“He’s got to find his way within our team. We’re a free-flowing team. We don’t do much play-calling. There’s going to be a curve there. But that doesn’t affect how you run back and whether you’re in a stance or block somebody out, that kind of stuff. Let’s get to that, and then the other stuff will fall into place.”

via Lamar Odom’s conditioning lacking; Mavs have plan to get him up to game speed | Dallas Mavericks Blog | Sports News | News for Dallas, Texas | The Dallas Morning News.

The last part is intriguing, as it raises questions about the impact of playing in the Triangle for Phil Jackson. Odom struggled before winding up in L.A. due to his mind-wandering ways. But the Triangle, which allows a fair amount of decision making, but within a framework, allowed him to thrive. If A, then B, if not A, then C or D. (I’m not a Triangle expert or anything, but the gist is that there’s a framework and it’s not the easiest thing for a lot of players to get, which makes the collection of players Jackson has gotten to buy in all the more impressive.) A more improvisational Dallas offense may feed into Odom’s two worst sides on the basketball floor: the side that tends to zone out and disappear, and the side that tries to do too much with freedom.

Carlisle has never really had a player who couldn’t contribute inside his system; DeShawn Stevenson was a pivotal player for God’s sake. But Odom’s a special challenge. The Mavericks are committed to making it work though, and it’s good that they’re putting in the effort to meet him halfway.

Quote of the day: Phil Jackson pretty much predicted the CP3 situation a year ago

Kobe Bryant And Phil Jackson Address The Media

Via a Kevin Ding article from December 29th, 2010, here’s Phil Jackson on the troubles the league-owned Hornets might run into:

The [Hornets] were recently bought by the NBA, which prompted Jackson to say: “Not happy about that.”

Jackson put forth a scenario where Hornets star Chris Paul might revive his demand for a trade, and Jackson wondered how the league could manage being the one deciding which other franchise would get Paul.

“Who’s going to pull the button on it?” Jackson asked. “When Chris says he has to be traded, how’s that going to go? … Someone’s going to have to make a very nonjudgmental decision on that part that’s not going to irritate anyone else in the league.”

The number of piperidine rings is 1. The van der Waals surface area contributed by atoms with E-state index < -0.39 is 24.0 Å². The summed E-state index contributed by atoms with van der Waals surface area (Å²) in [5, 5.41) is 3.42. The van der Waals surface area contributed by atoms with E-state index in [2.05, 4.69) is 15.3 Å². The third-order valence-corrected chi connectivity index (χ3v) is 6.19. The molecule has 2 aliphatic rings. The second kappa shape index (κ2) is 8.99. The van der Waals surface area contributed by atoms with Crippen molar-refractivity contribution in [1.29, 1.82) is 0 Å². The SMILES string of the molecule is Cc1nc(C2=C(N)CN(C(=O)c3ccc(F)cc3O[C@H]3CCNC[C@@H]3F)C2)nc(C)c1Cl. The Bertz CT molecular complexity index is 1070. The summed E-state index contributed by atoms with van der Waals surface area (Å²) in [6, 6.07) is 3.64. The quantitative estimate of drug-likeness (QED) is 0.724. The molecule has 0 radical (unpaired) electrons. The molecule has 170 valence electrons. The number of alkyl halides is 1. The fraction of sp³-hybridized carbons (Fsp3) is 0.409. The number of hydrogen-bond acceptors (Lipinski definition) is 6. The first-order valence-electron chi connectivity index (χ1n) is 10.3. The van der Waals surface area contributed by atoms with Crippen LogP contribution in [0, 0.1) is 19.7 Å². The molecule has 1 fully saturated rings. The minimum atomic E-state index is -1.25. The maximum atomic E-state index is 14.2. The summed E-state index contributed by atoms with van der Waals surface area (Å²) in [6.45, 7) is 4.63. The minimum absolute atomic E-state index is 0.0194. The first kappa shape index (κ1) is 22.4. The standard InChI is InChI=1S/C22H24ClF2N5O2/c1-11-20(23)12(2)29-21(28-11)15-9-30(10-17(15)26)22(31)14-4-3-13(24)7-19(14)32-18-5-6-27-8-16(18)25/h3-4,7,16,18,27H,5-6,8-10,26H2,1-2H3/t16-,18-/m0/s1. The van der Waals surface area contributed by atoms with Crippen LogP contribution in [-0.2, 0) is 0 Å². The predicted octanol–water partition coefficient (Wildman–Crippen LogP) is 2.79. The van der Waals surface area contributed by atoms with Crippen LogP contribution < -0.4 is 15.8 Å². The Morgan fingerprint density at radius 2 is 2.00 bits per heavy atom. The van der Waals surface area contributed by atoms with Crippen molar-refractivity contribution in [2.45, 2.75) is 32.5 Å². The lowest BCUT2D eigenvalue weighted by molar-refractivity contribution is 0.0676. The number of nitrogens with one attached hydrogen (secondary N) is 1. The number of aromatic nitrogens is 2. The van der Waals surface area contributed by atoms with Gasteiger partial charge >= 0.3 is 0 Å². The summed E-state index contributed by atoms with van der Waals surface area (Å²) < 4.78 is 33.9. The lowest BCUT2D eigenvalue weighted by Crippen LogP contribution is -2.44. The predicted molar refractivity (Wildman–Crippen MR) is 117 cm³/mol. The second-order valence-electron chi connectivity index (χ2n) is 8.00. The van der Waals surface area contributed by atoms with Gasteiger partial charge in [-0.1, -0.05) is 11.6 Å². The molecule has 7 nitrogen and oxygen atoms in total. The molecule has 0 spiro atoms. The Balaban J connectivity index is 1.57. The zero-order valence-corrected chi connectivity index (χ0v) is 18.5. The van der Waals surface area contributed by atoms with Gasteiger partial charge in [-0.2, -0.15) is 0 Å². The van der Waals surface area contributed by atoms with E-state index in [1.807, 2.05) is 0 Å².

Not bad, Mr. Jackson. I get the feeling this is one of those days where Phil Jackson is very much enjoying retirement.

Shaq plays down spat with Kobe, calls death threat “Ebonics”

Image (1) Shaq and Kobe-thumb-275x260-13925.jpg for post 2602

Thanks to the NBA lockout and the dearth of new news, let’s talk about the Shaquille O’Neal vs. Kobe Bryant feud that is almost a decade old again….

A few weeks back we told you about the parts of Shaq’s new book where he gave his account of his fights with Kobe and, how after Phil Jackson asked them to stop pissing on each other in the media and Kobe then did an interview with Jim Gray, Shaq threatened to kill him.

But, you know, that’s just a figure of speech.

That’s basically what Shaq told Stephen A. Smith on ESPN radio (via Eye on Basketball).

“That [threat] happened back then,” O’Neal said. “It’s well-documented. It’s like an Ebonics statement. I’ve wanted to kill you many times, Stephen A. But we’re still cool….

“Leadership styles vary when you’re dealing with tasks or relationships,” O’Neal said. “I was more task-oriented. With me being the leader of the team, me being the CEO, everything had to go my way. Sometimes when you focus on the tasks, the relationship dwindles. It was all a respect thing. The task was completed. We won three out of four, we were the most dominant, most controversial duo ever created. That’s all that matters.”

While one could suggest that Shaq was trying to settle some old scores and smack Kobe for how everything went down, Shaq said that was not the case.

“I’m a businessman, I don’t take anything personal,” O’Neal claimed. “A lot of the stuff was you [media] guys trying to get in. He’d say something to one guy and he’d write it. I’d say something to another guy, they’d write it. At times it was fun for me. You have to understand one thing about me, I always knew what I was doing. Everything I do has always been calculated.”


There is something about teams that fight off the field or court and still win on it we find fascinating as a sports culture. Billy Martin’s Oakland A’s… or his Yankees, or pretty much anywhere he went. Now it’s Shaq and Kobe. There have been others, there will be more, but it’s interesting that we are drawn to it.

As for Kobe and Shaq: Not to go all Dave Mason on you but there ain’t no good guy, there ain’t no bad guy…